No hay ritmo como "Cachao": Lincoln Jazz Concert Series at Miami Dade Concert Auditorium
The well-received presentation featured works from Argentinean, Cuban, Paraguayan and Puerto Rican writers. With scant exceptions, all the repertoire performed has achieved standard status. Since most of the youngest members of the audience were middle-aged -with a sizable portion of said attendees even older than that- having a foundation of standards upon which to elaborate was the wisest path towards customer satisfaction in Miami. Having said that, experiencing a little girl's reaction to the music performed throughout the night -perhaps of the same age as my own 3-year-old granddaughter- confirms the bright future of this living music. She obviously loved it and audibly edged the musicians on with her lovely call of "dale, dale" (go on, go on). Although the musicians couldn't hear her beckoning, they sure acted like they heard the challenge.
Accompanied by a local ensemble, with the sole exception of pianist Alfredo Valdés, Jr. who came from New York, "Cachao" shared the bulk of the leadership with Torres and Valentín. They also played a large role as masters of ceremony. As such, they were entertaining, informal and charming. The concert, on the other hand, took off with a heated musical exchange in a characteristic jam penned by "Cachao." Similar tunes reproduced, to larger or lesser measure, the steady-yet-highly-fluid and deeply conceived bass lines that carried most of the night's music. Two conga players, with five drums among themselves, provided rhythmic foundations for all to depend upon, while the masterful timbale work locked everyone in while achieving the corresponding groove and feel for this type of music. The brass kept up with everything thrown in -both written and improvised. At times, nonetheless, -both during the soloing and the ensemble work- it was obvious that the lack of opportunity to perform this type of music at this level catches up with the technique and capacity to perform of even the best musicians. Even so, the brassy three deserved to share the spotlight as much as they did throughout the night. Unfortunately, the master violinist Federico Britos was understated in the mix and perhaps even underutilized. What got through from him, though, was on the spot, as were his brief featured moments. Valdés, Jr. in the piano, who along with Britos, Bonilla, and José "Cheíto" Quiñones has recorded under his name and fronted groups, cruised cool as usual.
Some places of interest during the varied musical tour visited several Cuban genres. One of its most colorful and energetic vistas was "Juana la coja." The elegant and traditional aesthetic of the danza and danzón, however, was treated in fine form with the notable participation of Torres and Bonilla. It is somewhat easy to capture the shell of said musical complex, enamoring its heart is another matter. Danzón's heart was not disappointed that night... Rumba's territory was seen several times, as well as some jazzy groves. Aside from known music associated with "Cachao," Noro Morales, for example, was interpreted by Torres, as Pedro Flores was by Valentín, to everyone's delight.
Torres and Valentín rarely perform together and having them do so turned out well for us all. A fellow enthusiast of their work present at the concert, nonetheless, described their interchange as Torres playing "to hear himself and Valentín playing to be heard." Aside from the fact that both were using different flutes, and their playing was processed through the sound system through different means -Valentín played directly into a stationary microphone and Torres had his customary mobile system- they can't be broadsided like that. All flutists concerned -as a Cuban child defector whose last name was Martínez- joined all for a final jam got down as nasty or sensitive as needed. Apparently, Torres saw said kid performing in Santo Domingo and has been trying to help him and his family. In his young years, his blowing seems promising and even he has a production in the market! Valentín blew harder still... Torres intelligence and finesse notwithstanding... It's all good...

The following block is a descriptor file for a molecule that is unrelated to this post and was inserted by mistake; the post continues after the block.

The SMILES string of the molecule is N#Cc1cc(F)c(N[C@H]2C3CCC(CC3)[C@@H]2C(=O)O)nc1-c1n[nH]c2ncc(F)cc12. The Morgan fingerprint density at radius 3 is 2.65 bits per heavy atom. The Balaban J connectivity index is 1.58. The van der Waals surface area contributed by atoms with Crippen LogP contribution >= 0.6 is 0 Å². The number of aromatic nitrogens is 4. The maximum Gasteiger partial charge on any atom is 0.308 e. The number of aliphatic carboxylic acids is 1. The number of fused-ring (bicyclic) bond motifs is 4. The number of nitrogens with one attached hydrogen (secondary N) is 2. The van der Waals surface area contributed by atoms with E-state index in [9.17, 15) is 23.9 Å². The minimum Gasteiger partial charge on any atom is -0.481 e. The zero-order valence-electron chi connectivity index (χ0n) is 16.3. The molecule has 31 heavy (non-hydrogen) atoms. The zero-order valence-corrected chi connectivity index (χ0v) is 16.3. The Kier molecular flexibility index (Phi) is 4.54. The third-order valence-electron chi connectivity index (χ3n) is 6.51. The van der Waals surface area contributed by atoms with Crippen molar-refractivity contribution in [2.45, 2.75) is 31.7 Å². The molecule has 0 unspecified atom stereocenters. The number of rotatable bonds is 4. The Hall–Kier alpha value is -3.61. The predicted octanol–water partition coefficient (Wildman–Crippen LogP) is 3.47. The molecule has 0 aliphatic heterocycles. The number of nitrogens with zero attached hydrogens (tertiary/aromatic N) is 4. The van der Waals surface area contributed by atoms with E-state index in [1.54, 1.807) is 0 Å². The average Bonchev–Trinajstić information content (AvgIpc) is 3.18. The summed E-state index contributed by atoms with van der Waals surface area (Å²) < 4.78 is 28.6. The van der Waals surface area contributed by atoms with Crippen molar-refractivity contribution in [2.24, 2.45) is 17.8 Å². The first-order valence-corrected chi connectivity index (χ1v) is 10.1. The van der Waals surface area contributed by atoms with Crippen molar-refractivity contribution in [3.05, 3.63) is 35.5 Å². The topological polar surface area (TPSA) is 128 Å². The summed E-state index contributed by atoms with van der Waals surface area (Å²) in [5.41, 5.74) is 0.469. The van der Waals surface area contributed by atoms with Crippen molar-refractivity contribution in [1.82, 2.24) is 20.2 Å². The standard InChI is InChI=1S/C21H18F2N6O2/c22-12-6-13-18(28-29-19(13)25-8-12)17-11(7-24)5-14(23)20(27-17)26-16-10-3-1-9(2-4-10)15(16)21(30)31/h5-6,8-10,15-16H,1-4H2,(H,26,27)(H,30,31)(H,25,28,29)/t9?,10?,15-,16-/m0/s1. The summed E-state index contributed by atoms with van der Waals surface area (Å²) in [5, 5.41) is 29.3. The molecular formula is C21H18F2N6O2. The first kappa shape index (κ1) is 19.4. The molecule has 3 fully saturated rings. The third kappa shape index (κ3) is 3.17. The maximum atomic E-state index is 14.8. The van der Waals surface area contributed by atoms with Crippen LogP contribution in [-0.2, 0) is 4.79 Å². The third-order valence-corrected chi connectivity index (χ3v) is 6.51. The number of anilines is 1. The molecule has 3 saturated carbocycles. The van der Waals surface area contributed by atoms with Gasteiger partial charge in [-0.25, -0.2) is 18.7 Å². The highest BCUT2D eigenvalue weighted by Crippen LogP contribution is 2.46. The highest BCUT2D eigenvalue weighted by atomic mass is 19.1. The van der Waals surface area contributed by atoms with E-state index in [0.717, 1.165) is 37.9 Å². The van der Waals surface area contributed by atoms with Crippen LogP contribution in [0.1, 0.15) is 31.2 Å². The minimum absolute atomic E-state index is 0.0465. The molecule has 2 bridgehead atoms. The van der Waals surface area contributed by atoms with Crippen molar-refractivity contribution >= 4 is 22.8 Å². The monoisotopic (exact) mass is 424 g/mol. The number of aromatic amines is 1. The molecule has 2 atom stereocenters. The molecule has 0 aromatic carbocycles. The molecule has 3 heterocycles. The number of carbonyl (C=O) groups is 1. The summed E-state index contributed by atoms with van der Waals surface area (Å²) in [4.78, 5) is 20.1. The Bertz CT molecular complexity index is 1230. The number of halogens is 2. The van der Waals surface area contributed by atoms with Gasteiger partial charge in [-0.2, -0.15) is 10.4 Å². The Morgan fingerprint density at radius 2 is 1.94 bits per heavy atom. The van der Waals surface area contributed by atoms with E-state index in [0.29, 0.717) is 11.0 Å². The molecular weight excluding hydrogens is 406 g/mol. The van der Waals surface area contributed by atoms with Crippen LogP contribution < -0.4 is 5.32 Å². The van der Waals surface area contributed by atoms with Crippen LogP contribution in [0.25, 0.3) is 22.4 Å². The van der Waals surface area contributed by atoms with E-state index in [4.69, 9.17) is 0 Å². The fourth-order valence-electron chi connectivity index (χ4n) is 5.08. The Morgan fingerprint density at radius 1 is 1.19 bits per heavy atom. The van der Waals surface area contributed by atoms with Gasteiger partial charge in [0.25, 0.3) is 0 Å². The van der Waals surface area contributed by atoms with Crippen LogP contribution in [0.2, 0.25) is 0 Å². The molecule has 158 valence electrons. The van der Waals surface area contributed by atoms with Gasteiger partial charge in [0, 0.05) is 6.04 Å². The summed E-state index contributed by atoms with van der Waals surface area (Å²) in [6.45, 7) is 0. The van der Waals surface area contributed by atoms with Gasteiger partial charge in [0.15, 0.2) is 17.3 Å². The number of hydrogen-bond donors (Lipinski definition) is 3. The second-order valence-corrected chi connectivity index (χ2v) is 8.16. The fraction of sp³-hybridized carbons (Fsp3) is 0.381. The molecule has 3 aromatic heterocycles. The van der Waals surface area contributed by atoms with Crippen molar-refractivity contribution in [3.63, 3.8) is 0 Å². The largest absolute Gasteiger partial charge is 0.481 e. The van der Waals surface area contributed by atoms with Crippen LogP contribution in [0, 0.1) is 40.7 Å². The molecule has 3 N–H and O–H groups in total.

Then Perera harped too, ¿tú sabes? His stringed touch touched us all adding its own touch of color. Perera's persona, playing and composing reminds one of a masculine version of the angel warriors from Spawn . His is a pristine sounding classical language with rare darker rhythmic overtonical forays issued with deadly accuracy. "Candombé," of his own inspiration, is a good example. The Harpist formula runs something like this: South America's Southern Cone + jazz + Blacks = both the rhythm and even a cultural identity of sorts. Joined by other talented local musicians, Perera opened the panorama to another level of Latin American music dipped on jazz. We were all privileged, moreover, to experience "Alfonsina del mar" through the playing of Torres and Perera.
Thanks to the producers of the Lincoln Jazz Concert Series for the opportunity to join Israel López "Cachao" and distinguished friends on a memorable night. The community eagerly awaits for more...
Bass- Israel López "Cachao" (Cuba) & Héctor Matute (Venezuela).
Congas- Tomás Díaz (Cuba) & Carlos "Patato" Váldez (Cuba).
Drums-Rey Monroig (Puerto Rico).
Flute-(?) Fernández (Cuba), Néstor Torres (Puerto Rico) & Dave Valentín (USA-PR).
Paraguayan harp-Roberto Perera (Uruguay).
Piano-Silvano Monasterios (Venezuela) & Alfredo Valdés, Jr. (Cuba).
Sax & clarinet-José "Tata" Palau (Cuba).
Timbales, bongos & percussion- Edwin Bonilla (Puerto Rico-USA).
Trombone-Mark Gregory (USA).
Trumpet-Feliciano Gómez "Pachú" (Cuba).
Violin-Federico Britos (Uruguay)
Vocals & percussion-Tony Columbié (Cuba) & José "Cheíto" Quiñones (Puerto Rico).